Grades did not deter Walibora’s path to success
By Muiru Ngugi
| April 17th 2020
There is obviously no lesser death but some deaths, more than others, descend with added malice and clearly drive a stake in the heart of society.
The death of author and journalist Ken Walibora (pictured centre) is one such death. It was unexpected, unfair and unbelievable.
Walibora was the author of many books in Kiswahili, the most famous being Siku Njema.
In my view, his contribution to the language rivals that of Julius Nyerere, Shaaban Robert, and Wallah Bin Wallah, but I will leave the measure of his contribution to be determined by Kiswahili scholars.
I knew Walibora since our days at Koelel High in the 1980s where we were in the same “A” Level class. That was before the quota system of admission to high school was enforced, limiting the exposure of students to colleagues from other parts of the country.
Each of the boys in our class had come from different schools from all over Kenya, and from all walks of life. Ken had come by way of Olekejuado High School but he was from Trans Nzoia, Cheranganyi to be exact.
I remember him then as a devout Christian who was later to profess Jehovah Witness convictions but with an ever-inquisitive mind.
We all knew him then as Kennedy Wafula Waliaula, and had nicknamed him “Alufa,” which was based on a reverse reading of the name “Wafula.” He was a great soccer player, a lanky boy who played the goalkeeper and was the captain of the school soccer team.
At one time, he actually broke his leg while playing for Koelel and spent six weeks with a humongous orthopaedic cast and crutches. He looked cool with it and even got a special dispensation to sit special end of term exams.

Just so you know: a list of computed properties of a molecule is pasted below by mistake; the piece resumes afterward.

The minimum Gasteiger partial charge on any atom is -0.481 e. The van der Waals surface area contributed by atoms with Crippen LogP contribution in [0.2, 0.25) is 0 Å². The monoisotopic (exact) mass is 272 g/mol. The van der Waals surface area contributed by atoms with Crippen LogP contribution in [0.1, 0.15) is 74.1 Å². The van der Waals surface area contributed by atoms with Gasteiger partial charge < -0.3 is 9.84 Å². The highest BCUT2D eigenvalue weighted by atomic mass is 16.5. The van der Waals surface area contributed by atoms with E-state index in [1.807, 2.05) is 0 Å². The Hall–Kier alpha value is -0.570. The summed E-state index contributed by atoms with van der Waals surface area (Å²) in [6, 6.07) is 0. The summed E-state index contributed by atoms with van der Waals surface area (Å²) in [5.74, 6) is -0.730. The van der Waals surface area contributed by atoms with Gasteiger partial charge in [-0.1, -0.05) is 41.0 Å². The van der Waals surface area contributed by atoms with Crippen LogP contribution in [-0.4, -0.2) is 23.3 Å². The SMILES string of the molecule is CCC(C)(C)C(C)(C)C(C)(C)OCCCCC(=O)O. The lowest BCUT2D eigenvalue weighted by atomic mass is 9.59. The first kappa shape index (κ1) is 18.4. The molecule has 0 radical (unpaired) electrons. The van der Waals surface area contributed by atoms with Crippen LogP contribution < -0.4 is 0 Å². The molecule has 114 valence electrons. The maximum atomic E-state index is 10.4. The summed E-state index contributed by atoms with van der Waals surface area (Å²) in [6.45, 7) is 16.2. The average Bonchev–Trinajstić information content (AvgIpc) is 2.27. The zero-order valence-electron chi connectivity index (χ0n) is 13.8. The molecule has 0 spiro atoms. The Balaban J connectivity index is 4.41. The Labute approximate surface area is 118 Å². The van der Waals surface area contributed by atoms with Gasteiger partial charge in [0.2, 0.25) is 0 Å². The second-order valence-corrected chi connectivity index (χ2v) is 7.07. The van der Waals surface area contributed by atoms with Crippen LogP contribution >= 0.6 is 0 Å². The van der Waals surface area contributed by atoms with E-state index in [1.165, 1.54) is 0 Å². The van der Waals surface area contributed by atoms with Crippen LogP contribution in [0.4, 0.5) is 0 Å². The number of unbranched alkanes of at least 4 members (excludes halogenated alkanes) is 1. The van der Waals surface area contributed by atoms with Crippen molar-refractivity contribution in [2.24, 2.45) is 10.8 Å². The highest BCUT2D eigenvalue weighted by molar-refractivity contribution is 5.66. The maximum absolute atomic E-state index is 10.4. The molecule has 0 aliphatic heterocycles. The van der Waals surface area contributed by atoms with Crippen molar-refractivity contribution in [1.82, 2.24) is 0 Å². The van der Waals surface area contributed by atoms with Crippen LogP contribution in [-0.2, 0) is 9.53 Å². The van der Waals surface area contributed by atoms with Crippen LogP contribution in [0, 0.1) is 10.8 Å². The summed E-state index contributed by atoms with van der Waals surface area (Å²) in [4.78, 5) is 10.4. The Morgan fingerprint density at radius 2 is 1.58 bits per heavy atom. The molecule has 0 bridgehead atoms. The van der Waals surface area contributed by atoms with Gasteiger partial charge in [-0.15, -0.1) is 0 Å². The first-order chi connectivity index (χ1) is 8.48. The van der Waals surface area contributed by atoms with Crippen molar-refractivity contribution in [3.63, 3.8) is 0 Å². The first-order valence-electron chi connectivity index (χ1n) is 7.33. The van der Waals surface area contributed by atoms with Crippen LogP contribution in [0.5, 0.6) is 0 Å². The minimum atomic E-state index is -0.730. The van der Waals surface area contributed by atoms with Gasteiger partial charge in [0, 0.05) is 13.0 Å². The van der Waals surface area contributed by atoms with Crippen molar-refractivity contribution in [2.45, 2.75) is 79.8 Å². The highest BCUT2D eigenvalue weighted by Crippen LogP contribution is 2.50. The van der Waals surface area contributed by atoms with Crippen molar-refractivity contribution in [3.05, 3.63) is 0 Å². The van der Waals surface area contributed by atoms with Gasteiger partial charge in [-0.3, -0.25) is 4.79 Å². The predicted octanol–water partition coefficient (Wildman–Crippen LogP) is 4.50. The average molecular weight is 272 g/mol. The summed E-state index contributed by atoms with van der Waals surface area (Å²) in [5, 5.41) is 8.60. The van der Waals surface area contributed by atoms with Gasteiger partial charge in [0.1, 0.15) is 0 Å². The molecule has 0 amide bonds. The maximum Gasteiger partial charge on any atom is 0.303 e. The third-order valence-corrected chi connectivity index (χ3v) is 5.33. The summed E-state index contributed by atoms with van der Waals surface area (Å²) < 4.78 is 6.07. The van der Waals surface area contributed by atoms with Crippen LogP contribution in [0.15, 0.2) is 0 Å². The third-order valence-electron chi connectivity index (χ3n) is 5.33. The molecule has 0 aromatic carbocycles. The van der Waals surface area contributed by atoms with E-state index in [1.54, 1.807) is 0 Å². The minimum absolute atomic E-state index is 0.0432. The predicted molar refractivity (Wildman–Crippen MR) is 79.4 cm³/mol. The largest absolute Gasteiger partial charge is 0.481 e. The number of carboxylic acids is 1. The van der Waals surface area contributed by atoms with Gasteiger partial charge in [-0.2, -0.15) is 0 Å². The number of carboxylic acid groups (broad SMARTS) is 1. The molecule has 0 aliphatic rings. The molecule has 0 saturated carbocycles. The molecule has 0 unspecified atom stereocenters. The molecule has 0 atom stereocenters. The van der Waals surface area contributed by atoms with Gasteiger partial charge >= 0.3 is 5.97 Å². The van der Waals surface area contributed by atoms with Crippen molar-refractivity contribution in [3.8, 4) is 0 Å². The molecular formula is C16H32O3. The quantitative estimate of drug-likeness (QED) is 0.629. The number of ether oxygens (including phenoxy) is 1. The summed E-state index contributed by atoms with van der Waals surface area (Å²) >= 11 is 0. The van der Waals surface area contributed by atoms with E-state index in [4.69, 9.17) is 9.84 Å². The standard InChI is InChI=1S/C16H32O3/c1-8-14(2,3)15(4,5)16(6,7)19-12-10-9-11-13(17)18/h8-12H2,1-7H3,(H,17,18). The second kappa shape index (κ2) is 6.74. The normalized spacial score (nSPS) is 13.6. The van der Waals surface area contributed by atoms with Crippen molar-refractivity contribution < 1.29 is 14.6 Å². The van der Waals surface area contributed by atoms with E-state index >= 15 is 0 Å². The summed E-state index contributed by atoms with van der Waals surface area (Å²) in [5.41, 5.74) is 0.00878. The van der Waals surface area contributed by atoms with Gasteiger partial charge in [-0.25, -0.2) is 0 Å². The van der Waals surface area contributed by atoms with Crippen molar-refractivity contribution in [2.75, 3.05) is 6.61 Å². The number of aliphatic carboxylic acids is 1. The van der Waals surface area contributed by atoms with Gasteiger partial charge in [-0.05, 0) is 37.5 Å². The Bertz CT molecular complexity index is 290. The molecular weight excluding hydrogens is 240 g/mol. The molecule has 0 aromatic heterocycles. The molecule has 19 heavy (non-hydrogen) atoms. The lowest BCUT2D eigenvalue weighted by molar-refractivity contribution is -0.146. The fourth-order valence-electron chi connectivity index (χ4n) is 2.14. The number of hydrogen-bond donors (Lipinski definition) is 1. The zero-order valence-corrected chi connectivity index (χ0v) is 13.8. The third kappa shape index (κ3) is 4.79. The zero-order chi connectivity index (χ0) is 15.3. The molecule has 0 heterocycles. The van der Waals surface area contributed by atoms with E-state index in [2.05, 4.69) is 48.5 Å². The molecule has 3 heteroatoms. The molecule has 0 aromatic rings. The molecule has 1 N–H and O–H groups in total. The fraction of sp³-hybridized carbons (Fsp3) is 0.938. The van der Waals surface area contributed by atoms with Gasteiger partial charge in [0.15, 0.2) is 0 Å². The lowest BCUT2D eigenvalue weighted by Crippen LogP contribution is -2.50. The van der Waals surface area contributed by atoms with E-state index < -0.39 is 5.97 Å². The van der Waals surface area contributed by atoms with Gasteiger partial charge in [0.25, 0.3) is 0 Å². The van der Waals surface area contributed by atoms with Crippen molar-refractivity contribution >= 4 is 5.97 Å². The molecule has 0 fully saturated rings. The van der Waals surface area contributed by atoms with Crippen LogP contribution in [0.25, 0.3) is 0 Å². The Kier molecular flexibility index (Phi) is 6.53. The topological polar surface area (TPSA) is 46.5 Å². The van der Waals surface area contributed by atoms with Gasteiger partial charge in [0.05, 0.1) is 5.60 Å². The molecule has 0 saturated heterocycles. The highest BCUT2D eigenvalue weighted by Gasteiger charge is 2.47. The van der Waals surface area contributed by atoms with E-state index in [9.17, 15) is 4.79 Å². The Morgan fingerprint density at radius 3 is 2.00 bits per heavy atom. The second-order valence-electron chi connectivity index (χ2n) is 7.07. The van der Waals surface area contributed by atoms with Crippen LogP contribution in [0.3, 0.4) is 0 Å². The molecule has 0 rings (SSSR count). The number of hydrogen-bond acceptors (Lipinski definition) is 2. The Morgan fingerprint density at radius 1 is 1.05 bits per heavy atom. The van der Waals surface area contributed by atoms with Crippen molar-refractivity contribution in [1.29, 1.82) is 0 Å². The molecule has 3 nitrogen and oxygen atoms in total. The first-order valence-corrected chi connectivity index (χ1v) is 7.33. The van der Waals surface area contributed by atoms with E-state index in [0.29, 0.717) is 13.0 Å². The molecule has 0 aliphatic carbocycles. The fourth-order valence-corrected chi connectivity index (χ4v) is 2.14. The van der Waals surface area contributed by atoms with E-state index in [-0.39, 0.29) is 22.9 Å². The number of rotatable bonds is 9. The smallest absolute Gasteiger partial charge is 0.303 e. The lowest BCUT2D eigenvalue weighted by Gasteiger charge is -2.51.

Yours truly, then called philosopher, mainly for reading huge, dog-eared novels, was the unofficial reporter for all school games and other functions and events.
At one time, we gatecrashed into a Catholic function just so that we could be within striking distance of interesting visitors from Njoro Girls High School who were easy on the eyes of the beauty-famished boys. For our troubles, six of us were sent home for two weeks.
How we survived re-entry into Koelel, which was then headed by the legendary principal Gichuki Kenda, the first headmaster I ever saw wearing a school uniform and caned boys while enjoying a soda, is a story for another day. Kenda had been brought to the school to tame the boys soon after some bullies had thrown some kid over a cliff.
We had a common class in English Literature, which was taught by the great Mrs Judy Ghikas, and History, which was taught by Mr Ndachi Mwambute Ndachi, who also taught us General Paper, which was a smorgasbord of current affairs, communication skills, and tacit life skills.
To complete his three A-Level subjects, Walibora also studied Kiswahili under Mr Alex Ngure, who was to become a notable author himself after publishing Utoro and Fasihi Simulizi.
Truth be told, however, we focused more on reading novels than reading textbooks.
The son of a teacher, it was evident from our discussion those days that Walibora was quite well read. His exposure to literature was however more structured, unlike some of us whose reading was more of the free reign kind.
Walibora was a genius when it came to languages. People know his prowess in Kiswahili. What they don’t know is that he could write equally well in English. Indeed English was his language of deep scholarship. He wrote his PhD in English and published several academic papers in the language.